Learn how to take care of your elderly dog, cat or other pets to ensure that they stay healthy and young at heart.
It can be difficult for someone who spends time with a pet on a daily basis to spot the first
Senior Status typically reach their twilight years between 10 and 12, but for it varies by size: Small (up to 20 pounds): 10 to 12 years old
Medium (21-50 pounds): 8 to 10 years old
Large (51-90 pounds): 7 to 8 years old
Giant (91 pounds and over): 5 to 6 years old
Cognitive Dysfunction (CD) Known as the pet equivalent of Alzheimer's disease, CD affects nearly half of elderly dogs and cats. It can lead to disorientation, reduced or increased activity levels, social issues and memory lapses.
- Senior Solution: Keep your pet mentally stimulated by feeding him through a puzzle toy so he's encouraged to think and work for his food, recommends Kristen Collins (MS, CPDT), an animal behaviorist and certified professional dog trainer at the ASPCA's Animal Behavior Center.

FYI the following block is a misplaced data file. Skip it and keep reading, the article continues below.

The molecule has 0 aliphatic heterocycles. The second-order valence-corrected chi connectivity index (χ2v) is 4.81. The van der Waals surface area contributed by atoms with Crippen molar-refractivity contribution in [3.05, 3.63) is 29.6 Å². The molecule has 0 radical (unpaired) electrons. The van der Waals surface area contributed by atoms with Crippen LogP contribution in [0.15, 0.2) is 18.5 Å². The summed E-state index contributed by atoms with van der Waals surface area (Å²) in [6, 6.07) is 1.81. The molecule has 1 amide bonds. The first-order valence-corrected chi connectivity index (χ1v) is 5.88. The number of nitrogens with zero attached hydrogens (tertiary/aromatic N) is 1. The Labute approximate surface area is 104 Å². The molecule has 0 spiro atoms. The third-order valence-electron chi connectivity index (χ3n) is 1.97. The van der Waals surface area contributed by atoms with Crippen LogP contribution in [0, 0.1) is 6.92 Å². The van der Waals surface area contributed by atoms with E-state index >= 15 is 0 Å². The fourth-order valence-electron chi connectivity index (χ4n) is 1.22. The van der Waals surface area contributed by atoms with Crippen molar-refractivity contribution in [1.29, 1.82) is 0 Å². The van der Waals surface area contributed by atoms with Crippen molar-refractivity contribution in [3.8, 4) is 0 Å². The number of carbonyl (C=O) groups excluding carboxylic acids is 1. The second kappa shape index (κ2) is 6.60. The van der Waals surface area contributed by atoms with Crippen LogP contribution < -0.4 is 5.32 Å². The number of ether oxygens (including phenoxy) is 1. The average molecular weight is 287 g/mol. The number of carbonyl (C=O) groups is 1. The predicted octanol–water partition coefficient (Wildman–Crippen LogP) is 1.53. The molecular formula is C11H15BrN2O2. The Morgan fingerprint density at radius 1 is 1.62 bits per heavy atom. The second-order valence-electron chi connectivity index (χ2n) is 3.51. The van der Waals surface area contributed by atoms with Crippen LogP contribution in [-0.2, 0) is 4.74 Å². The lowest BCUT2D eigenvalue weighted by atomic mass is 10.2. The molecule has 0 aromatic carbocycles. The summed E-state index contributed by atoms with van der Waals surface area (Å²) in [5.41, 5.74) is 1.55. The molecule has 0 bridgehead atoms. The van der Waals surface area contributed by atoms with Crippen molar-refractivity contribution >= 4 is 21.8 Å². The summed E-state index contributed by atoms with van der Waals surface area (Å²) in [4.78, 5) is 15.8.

- Senior Solution: Put a heat lamp over your dog's or cat's bed and a heating pad below to soothe muscles, Shojai says.
- Senior Solution: At around 7 years old (larger animals should make the switch sooner, so ask your vet first), transition your dog or cat to one of the "senior" food product lines, which are high in protein but low in calories. Many aging pets, especially cats, also struggle with constipation, so smaller, more frequent meals and a diet rich in fiber will aid their digestive system.
- Senior Solution: If your vet rules out medical troubles, and you'd prefer not to crate your pet when you're away from home, up the number of
litter boxesfor cats and buy pee pads for dogs (put at least one in every room).
- Senior Solution: Use verbal directions more frequently if your pet's eyesight has worsened. Dogs may not be as comfortable in low light, so consider switching your daily walk to morning rather than at dusk, Shojai says. For animals with hearing problems, a flashlight can help you get their attention. "As pets get older, it's important to utilize all of their senses," she says.
Originally published in the August 2011 issue of Family Circle magazine.